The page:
Sometimes novel designs are not good ones, but have enough “wow” factor to create desirability in those who aren’t thinking it through. I’ll put this Elbow portable cassette player concept in this category. Designed to reduce a Walkman to the barest minimum, it consists of a biaxial arm and provides what initially looks to be a satisfying way to interface with and manipulate a cassette.
The first axis of the arm allows the user to clasp it shut, inserting a spindle into one of the cassette’s gears. The device is then rotated so that the magnetic head can read the tape.
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Controls are provided by a single dial which regulates the volume, play, and fast forward functions.
Seems nifty, doesn’t it? But we see several problems that actually make this design a step backwards from Sony’s venerated Walkman. First off is the problem of directionality/orientation. Cassettes have two sides, and the user selects which side of the tape they’d like to listen to. With the Walkman and every other cassette player, this problem is solved in an obvious way: The desired side of the cassette faces outwards.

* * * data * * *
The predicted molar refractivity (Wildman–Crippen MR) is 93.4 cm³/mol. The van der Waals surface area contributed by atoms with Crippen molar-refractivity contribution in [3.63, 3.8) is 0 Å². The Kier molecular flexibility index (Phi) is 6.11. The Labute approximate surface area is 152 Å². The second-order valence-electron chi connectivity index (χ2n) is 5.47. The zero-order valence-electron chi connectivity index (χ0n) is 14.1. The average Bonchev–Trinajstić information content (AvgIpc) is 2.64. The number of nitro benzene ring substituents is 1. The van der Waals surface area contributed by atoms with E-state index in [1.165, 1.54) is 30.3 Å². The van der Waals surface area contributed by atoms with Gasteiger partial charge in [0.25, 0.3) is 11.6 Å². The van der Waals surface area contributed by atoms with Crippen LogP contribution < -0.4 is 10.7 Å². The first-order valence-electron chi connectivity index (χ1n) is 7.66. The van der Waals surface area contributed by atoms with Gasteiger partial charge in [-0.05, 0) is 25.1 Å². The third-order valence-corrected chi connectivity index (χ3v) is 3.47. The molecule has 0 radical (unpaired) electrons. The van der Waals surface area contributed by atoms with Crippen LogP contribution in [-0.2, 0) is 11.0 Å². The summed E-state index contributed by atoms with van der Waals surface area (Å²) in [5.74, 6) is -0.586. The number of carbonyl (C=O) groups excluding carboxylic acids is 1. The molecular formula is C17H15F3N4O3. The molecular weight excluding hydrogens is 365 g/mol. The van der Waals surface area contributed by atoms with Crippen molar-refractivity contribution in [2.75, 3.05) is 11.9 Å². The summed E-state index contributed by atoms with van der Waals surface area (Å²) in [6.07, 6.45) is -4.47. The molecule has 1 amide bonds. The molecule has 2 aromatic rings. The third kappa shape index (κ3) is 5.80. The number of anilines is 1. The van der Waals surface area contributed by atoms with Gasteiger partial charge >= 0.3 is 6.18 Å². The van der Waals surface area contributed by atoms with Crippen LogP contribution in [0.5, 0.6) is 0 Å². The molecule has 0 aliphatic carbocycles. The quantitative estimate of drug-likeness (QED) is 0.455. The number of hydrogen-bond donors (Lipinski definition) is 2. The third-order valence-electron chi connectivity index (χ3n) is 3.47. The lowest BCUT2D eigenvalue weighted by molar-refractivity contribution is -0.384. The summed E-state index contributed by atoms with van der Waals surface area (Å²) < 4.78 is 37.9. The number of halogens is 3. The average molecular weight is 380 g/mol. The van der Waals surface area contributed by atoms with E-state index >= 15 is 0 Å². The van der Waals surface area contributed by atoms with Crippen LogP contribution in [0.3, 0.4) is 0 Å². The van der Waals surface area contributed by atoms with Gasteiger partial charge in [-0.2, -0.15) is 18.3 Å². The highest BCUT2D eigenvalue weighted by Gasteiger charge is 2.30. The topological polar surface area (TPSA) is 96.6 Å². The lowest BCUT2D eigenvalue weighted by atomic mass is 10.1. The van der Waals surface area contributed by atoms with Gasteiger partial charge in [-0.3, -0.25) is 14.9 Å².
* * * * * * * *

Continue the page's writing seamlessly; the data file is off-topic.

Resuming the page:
With the design of the Elbow, “outwards” is presumably the side with the dial on it. But the user is presented with one spindle and two cassette eyes that it could possibly be inserted into. Because the motor only rotates in one direction (there is no rewind functionality), the user must insert it into the correct hole, or risk unspooling the tape on one reel without the slack being taken up by the other reel. So right away, we’ve got the potential for operator error.
The second, more glaring problem is that the device appears to have been designed to make a neat photograph, rather than considering how the user will actually interact with it. Here’s what we mean:
Is the Elbow meant to be held in one’s hand for the entirety of the listening session? Or thrown in a bag? Either way the design, which leaves parts of the cassette exposed, presents a problem. Walkmen, while in use, were either held in the hand (while jogging, for instance), thrown into a jacket pocket, clipped to one’s belt or thrown into a bag. In all four of those scenarios, both eyes of the cassette and the exposed portion of the tape are completely enclosed by the Walkman; there is no danger that the user’s sweaty grip, or debris in a pocket or bag, will interfere with the tape or the cassette’s eyes. The relatively smooth outer shape of a Walkman also provided no sharp surfaces or undercuts which could snag on something. Those positive qualities are absent on the Elbow.
Nevertheless, we’ll probably continue to see these images being eagerly forwarded on social media, with folks proclaiming it a neat design. I suppose it is neat. It’s just not practical nor user-friendly.